Tom Facchine – Riyadh al-Saliheen and Women’s Q&A #28

Tom Facchine
AI: Summary © The speakers discuss the importance of personal property and boundaries in Islam, as well as the need for healthy behavior and patient behavior. They also touch on the topic of divorce and the importance of understanding the meaning of words used in divorce decree and the need for intention in certain cases. The speakers emphasize the need for individuals to show patience and fortitude to avoid further divorce and discuss legal issues related to divorce, including the need for intention and the risk of legal action. They also mention the importance of identifying proper meaning and actions in cases of divorce.
AI: Transcript ©
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Bismillah R Rahman r Rahim

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Al hamdu Lillahi Rabbil Alameen wa salatu salam ala shuffled and beato most of the Urbino for the Latina Mohamed Salah was asleep a lot of you may have found out that that'd be my lamp Tana. Amen element the out of me. So I want to come off to like what occurred to everybody welcome to our women's class Thursday evening, half three all the Saudi Hain by email and Norway and half the Islamic legal rulings of divorce.

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Let's get to it.

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We are at the

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second Hadith of

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the chapter on patience. That's Arabic. That's not what we want.

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Hadith number 26 of the entire book.

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I'm gonna read from the translation I have a different book, but it's pretty much the same thing. This hadith is on the authority of Abu serried of Hungary or the Allahu anhu, who reported that the certain people from the unsought the companions that were from Medina asked the messenger of allah sallallahu alayhi wa salam.

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What did they ask him for? They asked him for

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something, whether it was some type of wealth, whether it was money or whether it was some sort of goods or animals or something like that, and he gave it to them. Then they asked him again, and he gave it to them again, and he kept giving. So Allahu Allahu wa salam, until everything that he had was gone.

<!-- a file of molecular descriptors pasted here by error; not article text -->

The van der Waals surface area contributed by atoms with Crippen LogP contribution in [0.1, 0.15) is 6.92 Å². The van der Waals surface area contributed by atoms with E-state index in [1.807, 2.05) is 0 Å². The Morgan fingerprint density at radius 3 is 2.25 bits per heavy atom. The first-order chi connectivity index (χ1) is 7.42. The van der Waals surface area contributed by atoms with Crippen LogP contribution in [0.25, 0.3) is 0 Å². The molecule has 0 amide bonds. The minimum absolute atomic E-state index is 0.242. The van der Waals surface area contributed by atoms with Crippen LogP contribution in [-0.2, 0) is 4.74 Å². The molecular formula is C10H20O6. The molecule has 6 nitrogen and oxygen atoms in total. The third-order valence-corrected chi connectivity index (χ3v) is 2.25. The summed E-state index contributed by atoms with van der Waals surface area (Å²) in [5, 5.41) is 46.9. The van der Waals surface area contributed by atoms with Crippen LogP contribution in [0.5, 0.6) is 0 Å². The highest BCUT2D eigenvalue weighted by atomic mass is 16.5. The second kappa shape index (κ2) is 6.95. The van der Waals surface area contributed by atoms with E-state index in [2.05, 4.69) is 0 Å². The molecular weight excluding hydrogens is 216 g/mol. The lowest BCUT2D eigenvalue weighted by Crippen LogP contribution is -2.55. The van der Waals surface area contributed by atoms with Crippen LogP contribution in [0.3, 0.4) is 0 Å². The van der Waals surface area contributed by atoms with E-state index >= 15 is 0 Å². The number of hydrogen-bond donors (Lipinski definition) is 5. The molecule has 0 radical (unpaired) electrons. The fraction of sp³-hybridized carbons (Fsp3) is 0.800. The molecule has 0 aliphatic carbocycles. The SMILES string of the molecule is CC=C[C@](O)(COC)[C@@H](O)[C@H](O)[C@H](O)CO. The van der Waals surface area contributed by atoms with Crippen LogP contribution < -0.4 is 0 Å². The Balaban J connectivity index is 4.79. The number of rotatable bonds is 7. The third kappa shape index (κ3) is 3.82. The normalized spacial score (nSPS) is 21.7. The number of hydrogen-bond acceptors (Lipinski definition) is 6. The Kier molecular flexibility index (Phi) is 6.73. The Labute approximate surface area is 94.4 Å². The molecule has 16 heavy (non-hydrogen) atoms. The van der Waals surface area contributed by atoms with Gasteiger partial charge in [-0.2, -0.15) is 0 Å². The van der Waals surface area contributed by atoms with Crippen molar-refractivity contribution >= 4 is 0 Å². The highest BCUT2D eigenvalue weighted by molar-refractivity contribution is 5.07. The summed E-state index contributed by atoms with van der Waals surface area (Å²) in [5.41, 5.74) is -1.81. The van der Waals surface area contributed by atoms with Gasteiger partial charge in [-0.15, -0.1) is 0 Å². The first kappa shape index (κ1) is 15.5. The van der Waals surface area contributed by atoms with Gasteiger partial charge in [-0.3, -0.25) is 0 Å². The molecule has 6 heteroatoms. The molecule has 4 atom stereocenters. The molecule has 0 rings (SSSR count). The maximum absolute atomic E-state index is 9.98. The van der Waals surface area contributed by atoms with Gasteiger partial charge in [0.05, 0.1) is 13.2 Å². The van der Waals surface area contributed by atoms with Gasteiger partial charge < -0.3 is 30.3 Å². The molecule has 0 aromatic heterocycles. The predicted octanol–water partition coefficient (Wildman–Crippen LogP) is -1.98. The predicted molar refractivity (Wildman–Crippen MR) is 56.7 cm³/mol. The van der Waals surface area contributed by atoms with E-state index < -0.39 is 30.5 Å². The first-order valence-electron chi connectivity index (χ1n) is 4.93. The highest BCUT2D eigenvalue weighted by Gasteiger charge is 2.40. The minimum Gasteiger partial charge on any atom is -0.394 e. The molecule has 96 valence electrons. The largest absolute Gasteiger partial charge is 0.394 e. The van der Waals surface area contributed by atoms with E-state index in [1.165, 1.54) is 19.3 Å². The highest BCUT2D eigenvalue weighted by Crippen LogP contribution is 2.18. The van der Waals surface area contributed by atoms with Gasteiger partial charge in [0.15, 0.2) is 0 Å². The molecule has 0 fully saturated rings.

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The Prophet sallallahu alayhi wa sallam then said, what ever wealth I have, I will not withhold it from you.

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Or I will hoard it and keep it away from you or conceal it.

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Whosoever would be modest and chaste, Allah will keep him modest and chaste. And whoever would seek self sufficiency, Allah will make him self sufficient and whoever would be patient, Allah will give him patience. And no one is granted a gift better or more comprehensive than patients.

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This hadith is both in Sahih al Bukhari and Muslim so it is agreed upon its authenticity.

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This is a very profound Hadith.

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The first thing that we notice is that the Prophet Alayhi Salatu was Salam was the most generous person.

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When it comes to you and me,

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it's hard for us.

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Rather, it's impossible for us usually, to have the type of relationship to giving at the Prophet Muhammad sallallahu alayhi wa sallam had.